What else is important when playing an RPG? Something that separates the new kids from the people shut in their basement. Of course we’re on about the equipment that you just can’t live without. But, in this game, you probably could. Right at the very start of the game, you’re told not to worry about the amount of money you have as all you really need to buy is weapons. Yep. You heard me right, the game admits to every single player that the armour and extras are completely useless and that you should ignore them. Now excuse me if I’m playing dumb but aren’t you supposed to leave that a secret rather than tricking players into believing that you half-hearted attitude was purely for their own benefit? It does try to win you back by having a high level of detail on the weapons available. Not only can you buy new ones but you can also upgrade the old, meaning that you have to spend hours making that ever important decision of whether this sword is worth the 2500G it’s priced at. Answer? Probably not.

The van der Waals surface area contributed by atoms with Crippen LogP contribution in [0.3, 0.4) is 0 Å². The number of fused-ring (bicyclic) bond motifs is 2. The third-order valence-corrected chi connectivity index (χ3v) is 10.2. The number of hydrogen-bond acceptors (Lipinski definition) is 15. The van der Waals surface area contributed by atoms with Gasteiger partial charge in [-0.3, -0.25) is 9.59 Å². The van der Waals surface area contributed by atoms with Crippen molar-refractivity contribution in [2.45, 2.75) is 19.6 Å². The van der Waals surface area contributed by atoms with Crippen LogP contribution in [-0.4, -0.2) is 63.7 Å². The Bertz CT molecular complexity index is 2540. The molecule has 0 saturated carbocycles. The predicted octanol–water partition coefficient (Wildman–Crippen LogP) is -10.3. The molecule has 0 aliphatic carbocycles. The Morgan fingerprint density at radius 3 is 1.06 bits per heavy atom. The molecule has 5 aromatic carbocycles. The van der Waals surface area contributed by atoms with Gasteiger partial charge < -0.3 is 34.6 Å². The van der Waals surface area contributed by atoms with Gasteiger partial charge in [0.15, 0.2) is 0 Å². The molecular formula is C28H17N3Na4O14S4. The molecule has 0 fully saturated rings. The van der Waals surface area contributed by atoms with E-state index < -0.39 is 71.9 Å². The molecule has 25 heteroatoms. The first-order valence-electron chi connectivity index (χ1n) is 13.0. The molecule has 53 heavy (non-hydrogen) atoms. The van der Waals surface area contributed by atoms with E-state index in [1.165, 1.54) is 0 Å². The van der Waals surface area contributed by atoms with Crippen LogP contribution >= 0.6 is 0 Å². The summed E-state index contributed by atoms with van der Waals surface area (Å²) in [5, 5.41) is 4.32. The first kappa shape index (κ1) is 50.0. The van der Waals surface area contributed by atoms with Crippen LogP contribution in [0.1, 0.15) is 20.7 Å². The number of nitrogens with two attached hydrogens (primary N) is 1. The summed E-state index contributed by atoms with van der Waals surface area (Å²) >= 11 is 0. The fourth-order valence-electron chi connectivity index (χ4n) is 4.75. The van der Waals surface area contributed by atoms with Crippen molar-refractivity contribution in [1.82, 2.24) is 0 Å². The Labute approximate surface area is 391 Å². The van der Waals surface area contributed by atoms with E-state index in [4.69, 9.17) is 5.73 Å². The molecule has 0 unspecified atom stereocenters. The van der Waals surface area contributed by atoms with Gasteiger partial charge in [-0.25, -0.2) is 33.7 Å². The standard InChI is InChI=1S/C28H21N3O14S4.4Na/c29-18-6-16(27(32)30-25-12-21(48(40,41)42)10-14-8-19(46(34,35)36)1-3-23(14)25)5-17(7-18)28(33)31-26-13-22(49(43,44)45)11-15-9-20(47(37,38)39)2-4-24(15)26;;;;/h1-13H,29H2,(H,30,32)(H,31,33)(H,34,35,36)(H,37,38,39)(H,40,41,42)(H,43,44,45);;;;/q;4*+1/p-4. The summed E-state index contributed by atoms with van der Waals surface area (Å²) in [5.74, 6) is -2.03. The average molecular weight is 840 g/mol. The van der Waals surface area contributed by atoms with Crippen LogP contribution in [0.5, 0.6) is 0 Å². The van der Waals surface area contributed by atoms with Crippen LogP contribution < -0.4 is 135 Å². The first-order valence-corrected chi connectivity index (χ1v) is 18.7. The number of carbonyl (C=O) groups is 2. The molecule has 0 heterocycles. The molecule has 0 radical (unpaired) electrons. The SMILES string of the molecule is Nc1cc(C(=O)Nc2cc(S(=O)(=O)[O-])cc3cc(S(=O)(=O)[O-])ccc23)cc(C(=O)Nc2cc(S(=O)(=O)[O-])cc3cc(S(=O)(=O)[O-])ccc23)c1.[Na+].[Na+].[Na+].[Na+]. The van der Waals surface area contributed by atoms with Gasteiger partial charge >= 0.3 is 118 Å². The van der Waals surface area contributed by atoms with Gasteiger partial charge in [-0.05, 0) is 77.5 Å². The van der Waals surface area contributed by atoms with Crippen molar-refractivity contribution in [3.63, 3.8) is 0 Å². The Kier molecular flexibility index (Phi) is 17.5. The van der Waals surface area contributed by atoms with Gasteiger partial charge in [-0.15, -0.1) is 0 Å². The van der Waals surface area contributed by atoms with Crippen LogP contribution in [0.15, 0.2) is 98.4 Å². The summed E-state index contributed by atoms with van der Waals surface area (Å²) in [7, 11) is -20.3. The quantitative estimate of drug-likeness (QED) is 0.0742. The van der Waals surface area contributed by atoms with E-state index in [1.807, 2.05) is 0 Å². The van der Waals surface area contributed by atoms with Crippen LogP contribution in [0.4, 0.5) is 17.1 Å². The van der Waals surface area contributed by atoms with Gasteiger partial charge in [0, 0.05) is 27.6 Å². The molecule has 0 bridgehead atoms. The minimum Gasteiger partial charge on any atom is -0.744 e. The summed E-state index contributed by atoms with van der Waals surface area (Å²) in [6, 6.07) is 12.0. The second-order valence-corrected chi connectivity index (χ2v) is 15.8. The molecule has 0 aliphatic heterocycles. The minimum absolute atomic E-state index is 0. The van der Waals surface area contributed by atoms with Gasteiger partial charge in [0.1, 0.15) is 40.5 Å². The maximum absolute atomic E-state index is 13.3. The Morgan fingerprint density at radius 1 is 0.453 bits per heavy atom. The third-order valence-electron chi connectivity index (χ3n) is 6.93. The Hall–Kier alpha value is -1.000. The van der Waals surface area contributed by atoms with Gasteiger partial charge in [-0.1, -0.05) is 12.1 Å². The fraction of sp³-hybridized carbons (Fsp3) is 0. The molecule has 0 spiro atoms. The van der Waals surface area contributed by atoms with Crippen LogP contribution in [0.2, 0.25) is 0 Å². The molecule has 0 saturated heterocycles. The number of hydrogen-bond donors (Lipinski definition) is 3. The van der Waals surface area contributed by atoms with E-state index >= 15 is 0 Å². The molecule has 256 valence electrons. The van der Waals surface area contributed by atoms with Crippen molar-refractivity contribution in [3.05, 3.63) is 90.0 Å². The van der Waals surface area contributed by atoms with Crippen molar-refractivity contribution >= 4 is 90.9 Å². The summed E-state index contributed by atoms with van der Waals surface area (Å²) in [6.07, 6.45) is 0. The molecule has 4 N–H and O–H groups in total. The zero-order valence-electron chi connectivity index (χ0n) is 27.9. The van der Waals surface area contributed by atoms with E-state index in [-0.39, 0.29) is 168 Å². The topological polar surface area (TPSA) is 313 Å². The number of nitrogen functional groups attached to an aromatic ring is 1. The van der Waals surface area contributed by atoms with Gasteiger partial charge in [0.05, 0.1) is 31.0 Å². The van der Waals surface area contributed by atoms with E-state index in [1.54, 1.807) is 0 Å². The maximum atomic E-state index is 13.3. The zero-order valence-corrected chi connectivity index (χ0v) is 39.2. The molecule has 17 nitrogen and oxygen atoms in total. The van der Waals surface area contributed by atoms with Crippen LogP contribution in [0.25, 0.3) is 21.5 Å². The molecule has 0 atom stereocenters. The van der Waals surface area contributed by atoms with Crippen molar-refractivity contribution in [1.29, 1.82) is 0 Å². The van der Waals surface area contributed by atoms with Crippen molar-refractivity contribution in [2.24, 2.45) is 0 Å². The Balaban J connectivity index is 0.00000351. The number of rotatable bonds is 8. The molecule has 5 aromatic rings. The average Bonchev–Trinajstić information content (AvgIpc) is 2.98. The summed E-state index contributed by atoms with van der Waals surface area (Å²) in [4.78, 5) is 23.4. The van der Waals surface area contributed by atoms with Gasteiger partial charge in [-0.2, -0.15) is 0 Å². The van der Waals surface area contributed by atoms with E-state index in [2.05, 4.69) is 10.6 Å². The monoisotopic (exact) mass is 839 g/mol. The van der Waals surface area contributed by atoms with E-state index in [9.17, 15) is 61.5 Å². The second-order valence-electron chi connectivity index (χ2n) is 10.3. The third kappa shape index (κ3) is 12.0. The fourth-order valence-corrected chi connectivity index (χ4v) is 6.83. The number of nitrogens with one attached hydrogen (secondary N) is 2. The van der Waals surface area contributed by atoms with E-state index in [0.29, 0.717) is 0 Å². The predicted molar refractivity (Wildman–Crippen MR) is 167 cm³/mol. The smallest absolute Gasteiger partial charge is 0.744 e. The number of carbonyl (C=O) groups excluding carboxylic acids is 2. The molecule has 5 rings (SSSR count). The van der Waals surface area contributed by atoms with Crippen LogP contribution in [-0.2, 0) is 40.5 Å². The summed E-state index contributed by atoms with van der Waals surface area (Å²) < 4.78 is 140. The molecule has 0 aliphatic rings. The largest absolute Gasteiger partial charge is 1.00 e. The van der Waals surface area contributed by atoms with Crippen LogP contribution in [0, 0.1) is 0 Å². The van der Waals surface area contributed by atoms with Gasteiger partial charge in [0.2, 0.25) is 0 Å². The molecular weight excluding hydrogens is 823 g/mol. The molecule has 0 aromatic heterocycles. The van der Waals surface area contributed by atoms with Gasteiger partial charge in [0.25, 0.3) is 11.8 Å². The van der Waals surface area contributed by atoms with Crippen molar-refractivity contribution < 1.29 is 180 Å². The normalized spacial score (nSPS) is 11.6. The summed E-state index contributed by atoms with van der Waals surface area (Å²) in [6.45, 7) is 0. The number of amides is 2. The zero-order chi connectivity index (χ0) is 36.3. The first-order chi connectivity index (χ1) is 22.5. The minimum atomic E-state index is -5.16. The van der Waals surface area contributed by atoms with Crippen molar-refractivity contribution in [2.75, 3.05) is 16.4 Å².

But that’s not all that’s on offer in terms of character customisation. In order to attract both game-loving geeks and their dainty little sisters, the addition of clothing dyes has been added. There are shops dotted around the world existing purely so you can buy a new colour to use on the outfit your character is wearing. Fair enough, you may want to make your character as black as the night in order to fool everyone into thinking you’re a badass ninja, but the fact that you can get right down to the tiniest details such as the colour of your buttons is too far. Naturally, faced with this situation, your first instinct is to dress the main, very effeminate character head to toe in different shades of pink. Rather fetching don’t you think? Just us? Okay then.
So now you’re ready to face the big, wide world, but just how big can it be? Despite some very linear strings of corridors it’s fairly huge. You can spend hours walking around a town or area using your seek ability and opening dusty old treasure chests lying around. Rather than feeling tedious as well, you get a sense of joy when you come across a hidden, rare item and you know that all of your exploration has been worth it. In order to add to this enjoyment, you can easily hop over low walls and rubble with the press of a button which is a nice change from walking into it for a few minutes before finally giving up and taking the ten mile walk around the utterly useless bit of scenery.